Though he's often busy working on projects like Peacock's Saved by the Bell reboot and an upcoming holiday romance movie, there are some things dad of three Mario Lopez refuses to miss.
"I'm always working but I manage to always have breakfast with the kids and be home for dinner," the Access Hollywood host tells Yahoo Life. "Oftentimes I also make their practices — Jiu-Jitsu and wrestling for my sons — and on the weekends I'm usually attending my daughter's gymnastics meets."
Lopez and wife Courtney share three kids: Gia, 11, Dominic, 8, and Santino, 2. The 48-year-old actor says without the help of his wife and parents, dad life would be a lot more difficult.
"I have a very understanding and supportive wife, so it all seems to work out," he says. "I know we're blessed that we've got my parents and my wife's parents close because it really does take a village. It's a team effort."
Lopez, who spoke with Yahoo Life as part of his work promoting a recent partnership between Chips Ahoy and Boys and Girls Clubs of America, says his own parents were immigrants, moving to California from Mexico before his birth. Because they were often busy working, he spent a lot of time at local Boys and Girls Clubs.
"My parents came here and it wasn't the most glamorous neighborhood they lived in," he says. "My dad worked for the city, my mom for the phone company, and I was a hyper kid with the potential for a lot of trouble. But the clubs kept me out of trouble and occupied and had a major impact on my life."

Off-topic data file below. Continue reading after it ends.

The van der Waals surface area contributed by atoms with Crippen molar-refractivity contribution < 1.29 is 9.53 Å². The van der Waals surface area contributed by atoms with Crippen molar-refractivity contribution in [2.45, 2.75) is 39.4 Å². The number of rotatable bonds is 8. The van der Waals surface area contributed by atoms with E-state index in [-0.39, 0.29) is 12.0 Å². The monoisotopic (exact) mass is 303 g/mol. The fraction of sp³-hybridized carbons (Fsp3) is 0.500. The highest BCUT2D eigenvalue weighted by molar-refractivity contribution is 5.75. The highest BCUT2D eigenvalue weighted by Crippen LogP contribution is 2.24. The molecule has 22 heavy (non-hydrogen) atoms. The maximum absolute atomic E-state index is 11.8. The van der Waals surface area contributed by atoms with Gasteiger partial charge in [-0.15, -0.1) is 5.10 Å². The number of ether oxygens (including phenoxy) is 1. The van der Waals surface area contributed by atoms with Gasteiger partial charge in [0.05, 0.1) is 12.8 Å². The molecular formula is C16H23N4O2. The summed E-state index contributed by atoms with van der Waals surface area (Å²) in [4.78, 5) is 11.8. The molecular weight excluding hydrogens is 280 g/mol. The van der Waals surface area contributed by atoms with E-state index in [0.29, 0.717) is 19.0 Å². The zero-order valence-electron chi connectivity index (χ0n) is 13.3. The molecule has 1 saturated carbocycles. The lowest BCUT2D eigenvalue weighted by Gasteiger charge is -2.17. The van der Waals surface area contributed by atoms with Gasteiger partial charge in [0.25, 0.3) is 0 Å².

Boys and Girls Clubs, which will receive a $1 million donation from Chips Ahoy over three years to fund their art programs, inspired Lopez's passion for the arts and wrestling, interests that came in handy playing Bayside high school wrestling champion A.C. Slater on Saved by the Bell.
The actor's parents inspired his parenting style.
"They were very strict and tough disciplinarians," Lopez says of his mom and dad. "I love them to death: They instilled a strong work ethic and my kids are growing up in a much different environment than I did, but I still want to instill that strong work ethic mentality in them and teach them to never forget where they came from and to always try to be better."
With his own kids, Lopez says he's definitely the disciplinarian. "I would say I always try to come from a place of love but sometimes that's tough love," he says. "But I think if you do that, you can't go wrong. There's no democracy in my house. I run a dictatorship and I'm Castro."
So what's been Lopez's biggest surprise about parenthood?
"You find that you're arguing with little mini versions of yourself and that surprised me," he says. "But then also, all the love you put out and the joy it brings you. I've always loved kids and I've always been a family guy, but it's next-level when it happens to you."
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